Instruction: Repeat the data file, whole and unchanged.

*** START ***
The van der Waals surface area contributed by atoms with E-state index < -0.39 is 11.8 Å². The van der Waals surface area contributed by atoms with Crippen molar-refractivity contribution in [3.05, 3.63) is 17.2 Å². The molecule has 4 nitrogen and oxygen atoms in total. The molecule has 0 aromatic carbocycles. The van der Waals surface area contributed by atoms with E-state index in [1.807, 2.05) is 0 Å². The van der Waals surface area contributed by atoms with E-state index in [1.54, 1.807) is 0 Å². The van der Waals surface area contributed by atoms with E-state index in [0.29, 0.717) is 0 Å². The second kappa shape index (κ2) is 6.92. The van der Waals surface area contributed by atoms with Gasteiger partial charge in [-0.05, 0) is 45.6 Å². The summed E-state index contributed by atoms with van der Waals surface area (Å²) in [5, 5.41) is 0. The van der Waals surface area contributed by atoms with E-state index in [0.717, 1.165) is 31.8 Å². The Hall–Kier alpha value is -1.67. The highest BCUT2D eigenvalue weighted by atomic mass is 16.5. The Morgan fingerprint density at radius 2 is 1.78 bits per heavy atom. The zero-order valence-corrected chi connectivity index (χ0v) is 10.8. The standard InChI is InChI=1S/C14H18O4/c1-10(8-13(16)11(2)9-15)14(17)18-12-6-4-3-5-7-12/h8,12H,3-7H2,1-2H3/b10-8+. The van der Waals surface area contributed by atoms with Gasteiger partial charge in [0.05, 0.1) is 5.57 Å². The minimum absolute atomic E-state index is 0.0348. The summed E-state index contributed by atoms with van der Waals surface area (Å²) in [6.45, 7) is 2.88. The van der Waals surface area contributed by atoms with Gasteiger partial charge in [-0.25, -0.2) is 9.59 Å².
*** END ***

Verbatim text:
The van der Waals surface area contributed by atoms with E-state index < -0.39 is 11.8 Å². The van der Waals surface area contributed by atoms with Crippen molar-refractivity contribution in [3.05, 3.63) is 17.2 Å². The molecule has 4 nitrogen and oxygen atoms in total. The molecule has 0 aromatic carbocycles. The van der Waals surface area contributed by atoms with E-state index in [1.807, 2.05) is 0 Å². The van der Waals surface area contributed by atoms with E-state index in [1.54, 1.807) is 0 Å². The van der Waals surface area contributed by atoms with E-state index in [0.29, 0.717) is 0 Å². The second kappa shape index (κ2) is 6.92. The van der Waals surface area contributed by atoms with Gasteiger partial charge in [-0.05, 0) is 45.6 Å². The summed E-state index contributed by atoms with van der Waals surface area (Å²) in [5, 5.41) is 0. The van der Waals surface area contributed by atoms with E-state index in [0.717, 1.165) is 31.8 Å². The Hall–Kier alpha value is -1.67. The highest BCUT2D eigenvalue weighted by atomic mass is 16.5. The Morgan fingerprint density at radius 2 is 1.78 bits per heavy atom. The zero-order valence-corrected chi connectivity index (χ0v) is 10.8. The standard InChI is InChI=1S/C14H18O4/c1-10(8-13(16)11(2)9-15)14(17)18-12-6-4-3-5-7-12/h8,12H,3-7H2,1-2H3/b10-8+. The van der Waals surface area contributed by atoms with Gasteiger partial charge in [0.05, 0.1) is 5.57 Å². The minimum absolute atomic E-state index is 0.0348. The summed E-state index contributed by atoms with van der Waals surface area (Å²) in [6.45, 7) is 2.88. The van der Waals surface area contributed by atoms with Gasteiger partial charge in [-0.25, -0.2) is 9.59 Å².